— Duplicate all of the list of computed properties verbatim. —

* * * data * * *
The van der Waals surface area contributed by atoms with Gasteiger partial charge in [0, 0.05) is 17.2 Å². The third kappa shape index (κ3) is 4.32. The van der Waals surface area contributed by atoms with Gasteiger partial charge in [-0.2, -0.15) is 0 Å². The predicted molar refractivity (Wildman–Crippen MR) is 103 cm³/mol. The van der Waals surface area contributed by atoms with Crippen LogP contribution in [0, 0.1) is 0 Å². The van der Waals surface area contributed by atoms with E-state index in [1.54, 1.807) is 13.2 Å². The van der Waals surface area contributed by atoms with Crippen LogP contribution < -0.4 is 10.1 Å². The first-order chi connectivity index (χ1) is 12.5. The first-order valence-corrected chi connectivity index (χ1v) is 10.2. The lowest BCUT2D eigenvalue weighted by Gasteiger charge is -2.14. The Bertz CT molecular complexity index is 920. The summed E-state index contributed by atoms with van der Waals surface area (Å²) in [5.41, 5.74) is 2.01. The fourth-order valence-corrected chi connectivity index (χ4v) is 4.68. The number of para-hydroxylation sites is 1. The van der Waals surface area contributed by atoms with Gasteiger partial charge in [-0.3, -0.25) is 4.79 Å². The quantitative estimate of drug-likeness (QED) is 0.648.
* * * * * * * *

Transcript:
The van der Waals surface area contributed by atoms with Gasteiger partial charge in [0, 0.05) is 17.2 Å². The third kappa shape index (κ3) is 4.32. The van der Waals surface area contributed by atoms with Gasteiger partial charge in [-0.2, -0.15) is 0 Å². The predicted molar refractivity (Wildman–Crippen MR) is 103 cm³/mol. The van der Waals surface area contributed by atoms with Crippen LogP contribution in [0, 0.1) is 0 Å². The van der Waals surface area contributed by atoms with E-state index in [1.54, 1.807) is 13.2 Å². The van der Waals surface area contributed by atoms with Crippen LogP contribution < -0.4 is 10.1 Å². The first-order chi connectivity index (χ1) is 12.5. The first-order valence-corrected chi connectivity index (χ1v) is 10.2. The lowest BCUT2D eigenvalue weighted by Gasteiger charge is -2.14. The Bertz CT molecular complexity index is 920. The summed E-state index contributed by atoms with van der Waals surface area (Å²) in [5.41, 5.74) is 2.01. The fourth-order valence-corrected chi connectivity index (χ4v) is 4.68. The number of para-hydroxylation sites is 1. The van der Waals surface area contributed by atoms with Gasteiger partial charge in [-0.3, -0.25) is 4.79 Å². The quantitative estimate of drug-likeness (QED) is 0.648.